Most popular flower
Verdissimo is one of the largest producers of preserved flowers and greenery both in terms of volume and variety. They have many different types of flowers ranging from different types of roses, chrysanthemums and carnations to more exotic flowers such orchids and a wide range of greenery and filler to combine with these flowers. Across all markets, Faarbaek still sees the highest demand for the classic rose. "It is the preserved flower that most people know and therefore it represents a large volume. However, we see stronger growth in many of the other products, especially greenery, as the market gets a better knowledge of what is available and how to work with the other product."
Future preserved flowers
Faarbaek hopes and expects that preserved flowers and plants will be a complete segment on its own in the future. "At this point it is not as well-known as fresh or artificial flowers, but I think it will be soon. This will also mean that people will understand that it offers a unique opportunity to create new product, it is not a long-lasting substitute for a fresh flower bouquet, but rather natural and renewable source for decorative items that can be used in many different contexts. I think that even in 50 years, people will still enjoy the changing and fragile beauty of a fresh flower bouquet, while preserved nature will be used for long term-solutions as part of gift items, interior design, fashion and architecture."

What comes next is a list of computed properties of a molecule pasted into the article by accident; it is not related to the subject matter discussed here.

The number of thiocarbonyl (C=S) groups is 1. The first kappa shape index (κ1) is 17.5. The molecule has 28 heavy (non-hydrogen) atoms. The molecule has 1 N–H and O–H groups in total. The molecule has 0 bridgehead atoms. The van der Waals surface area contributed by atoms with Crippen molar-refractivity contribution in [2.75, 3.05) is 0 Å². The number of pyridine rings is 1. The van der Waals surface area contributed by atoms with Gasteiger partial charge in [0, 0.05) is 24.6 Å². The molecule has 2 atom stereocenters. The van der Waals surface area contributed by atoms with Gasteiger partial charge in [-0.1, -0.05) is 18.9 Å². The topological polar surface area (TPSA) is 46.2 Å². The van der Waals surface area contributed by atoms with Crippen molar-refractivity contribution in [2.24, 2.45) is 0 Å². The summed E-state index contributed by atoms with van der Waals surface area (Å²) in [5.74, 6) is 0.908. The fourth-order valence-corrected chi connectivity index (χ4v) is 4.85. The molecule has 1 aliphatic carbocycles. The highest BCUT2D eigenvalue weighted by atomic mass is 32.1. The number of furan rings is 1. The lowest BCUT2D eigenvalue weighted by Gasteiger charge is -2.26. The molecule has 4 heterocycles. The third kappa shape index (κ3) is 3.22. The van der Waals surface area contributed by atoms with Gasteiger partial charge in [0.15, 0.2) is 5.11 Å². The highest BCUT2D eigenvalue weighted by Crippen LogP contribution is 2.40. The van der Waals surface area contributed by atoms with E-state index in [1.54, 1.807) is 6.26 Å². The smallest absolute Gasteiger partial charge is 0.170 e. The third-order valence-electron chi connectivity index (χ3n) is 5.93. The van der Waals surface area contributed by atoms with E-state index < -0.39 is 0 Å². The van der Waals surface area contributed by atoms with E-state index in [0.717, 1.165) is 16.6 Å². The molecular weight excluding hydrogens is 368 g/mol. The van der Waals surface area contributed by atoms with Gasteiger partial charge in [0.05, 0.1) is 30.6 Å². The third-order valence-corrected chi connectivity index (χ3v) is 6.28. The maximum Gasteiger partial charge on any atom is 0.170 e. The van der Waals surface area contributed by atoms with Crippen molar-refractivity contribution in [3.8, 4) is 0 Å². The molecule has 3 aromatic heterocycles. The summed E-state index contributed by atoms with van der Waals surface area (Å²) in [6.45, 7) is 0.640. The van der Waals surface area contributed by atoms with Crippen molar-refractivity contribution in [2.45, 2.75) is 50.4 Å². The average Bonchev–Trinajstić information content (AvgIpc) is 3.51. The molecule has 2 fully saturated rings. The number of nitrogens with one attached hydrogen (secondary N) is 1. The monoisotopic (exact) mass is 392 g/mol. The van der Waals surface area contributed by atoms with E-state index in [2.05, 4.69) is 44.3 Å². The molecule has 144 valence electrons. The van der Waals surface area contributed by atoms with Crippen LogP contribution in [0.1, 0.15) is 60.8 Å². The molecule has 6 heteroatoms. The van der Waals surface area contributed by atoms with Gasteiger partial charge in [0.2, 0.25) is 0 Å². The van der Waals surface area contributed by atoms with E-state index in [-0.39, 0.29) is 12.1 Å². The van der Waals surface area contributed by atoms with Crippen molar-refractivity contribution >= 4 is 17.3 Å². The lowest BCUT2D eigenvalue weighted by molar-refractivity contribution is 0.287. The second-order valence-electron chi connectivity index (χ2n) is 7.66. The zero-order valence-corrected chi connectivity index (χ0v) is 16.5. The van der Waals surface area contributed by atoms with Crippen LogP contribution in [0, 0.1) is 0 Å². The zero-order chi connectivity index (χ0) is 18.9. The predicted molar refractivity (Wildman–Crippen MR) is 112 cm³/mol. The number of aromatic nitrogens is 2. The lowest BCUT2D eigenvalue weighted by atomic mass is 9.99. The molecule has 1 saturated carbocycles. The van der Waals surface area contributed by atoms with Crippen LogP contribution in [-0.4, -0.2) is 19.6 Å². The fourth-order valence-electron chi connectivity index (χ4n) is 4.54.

Eager to learn more about preserved flowers and Verdissimo? Visit them at the IPM Essen, Germany, from January 23-26, at stand 1D12.05, within the BGI Trade Center.
For more information
Ole Faarbaek Jensen